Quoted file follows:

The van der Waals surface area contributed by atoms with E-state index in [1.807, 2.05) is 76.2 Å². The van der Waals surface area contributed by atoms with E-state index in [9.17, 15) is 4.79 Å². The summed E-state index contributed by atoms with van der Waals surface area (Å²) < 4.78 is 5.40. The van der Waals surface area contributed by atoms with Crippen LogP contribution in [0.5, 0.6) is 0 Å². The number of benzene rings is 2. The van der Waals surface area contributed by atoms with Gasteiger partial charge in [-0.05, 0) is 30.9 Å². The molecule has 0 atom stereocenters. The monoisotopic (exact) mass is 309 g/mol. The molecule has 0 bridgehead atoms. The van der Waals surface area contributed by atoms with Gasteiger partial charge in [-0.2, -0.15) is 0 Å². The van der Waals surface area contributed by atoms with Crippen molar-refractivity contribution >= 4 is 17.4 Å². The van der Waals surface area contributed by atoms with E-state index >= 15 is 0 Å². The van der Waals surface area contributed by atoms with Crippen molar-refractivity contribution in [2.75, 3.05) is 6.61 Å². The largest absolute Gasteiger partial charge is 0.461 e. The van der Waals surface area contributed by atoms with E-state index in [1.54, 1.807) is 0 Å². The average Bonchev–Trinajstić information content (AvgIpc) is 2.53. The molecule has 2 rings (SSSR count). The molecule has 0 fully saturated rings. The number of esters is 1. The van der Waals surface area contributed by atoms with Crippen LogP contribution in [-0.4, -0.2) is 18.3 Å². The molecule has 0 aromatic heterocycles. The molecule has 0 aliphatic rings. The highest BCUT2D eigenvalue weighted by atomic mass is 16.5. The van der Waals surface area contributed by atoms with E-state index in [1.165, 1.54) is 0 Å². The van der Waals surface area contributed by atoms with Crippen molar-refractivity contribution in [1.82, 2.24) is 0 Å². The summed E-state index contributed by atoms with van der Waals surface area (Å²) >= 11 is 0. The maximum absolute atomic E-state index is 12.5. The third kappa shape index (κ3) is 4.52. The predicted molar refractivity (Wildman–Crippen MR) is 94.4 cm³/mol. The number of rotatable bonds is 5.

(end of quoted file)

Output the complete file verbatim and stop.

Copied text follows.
The van der Waals surface area contributed by atoms with E-state index in [1.807, 2.05) is 76.2 Å². The van der Waals surface area contributed by atoms with E-state index in [9.17, 15) is 4.79 Å². The summed E-state index contributed by atoms with van der Waals surface area (Å²) < 4.78 is 5.40. The van der Waals surface area contributed by atoms with Crippen LogP contribution in [0.5, 0.6) is 0 Å². The number of benzene rings is 2. The van der Waals surface area contributed by atoms with Gasteiger partial charge in [-0.05, 0) is 30.9 Å². The molecule has 0 atom stereocenters. The monoisotopic (exact) mass is 309 g/mol. The molecule has 0 bridgehead atoms. The van der Waals surface area contributed by atoms with Gasteiger partial charge in [-0.2, -0.15) is 0 Å². The van der Waals surface area contributed by atoms with Crippen molar-refractivity contribution >= 4 is 17.4 Å². The van der Waals surface area contributed by atoms with E-state index >= 15 is 0 Å². The van der Waals surface area contributed by atoms with Crippen molar-refractivity contribution in [2.75, 3.05) is 6.61 Å². The largest absolute Gasteiger partial charge is 0.461 e. The van der Waals surface area contributed by atoms with E-state index in [1.54, 1.807) is 0 Å². The average Bonchev–Trinajstić information content (AvgIpc) is 2.53. The molecule has 2 rings (SSSR count). The molecule has 0 fully saturated rings. The number of esters is 1. The van der Waals surface area contributed by atoms with Crippen LogP contribution in [-0.4, -0.2) is 18.3 Å². The molecule has 0 aromatic heterocycles. The molecule has 0 aliphatic rings. The highest BCUT2D eigenvalue weighted by atomic mass is 16.5. The van der Waals surface area contributed by atoms with E-state index in [1.165, 1.54) is 0 Å². The van der Waals surface area contributed by atoms with Crippen molar-refractivity contribution in [1.82, 2.24) is 0 Å². The summed E-state index contributed by atoms with van der Waals surface area (Å²) >= 11 is 0. The maximum absolute atomic E-state index is 12.5. The third kappa shape index (κ3) is 4.52. The predicted molar refractivity (Wildman–Crippen MR) is 94.4 cm³/mol. The number of rotatable bonds is 5.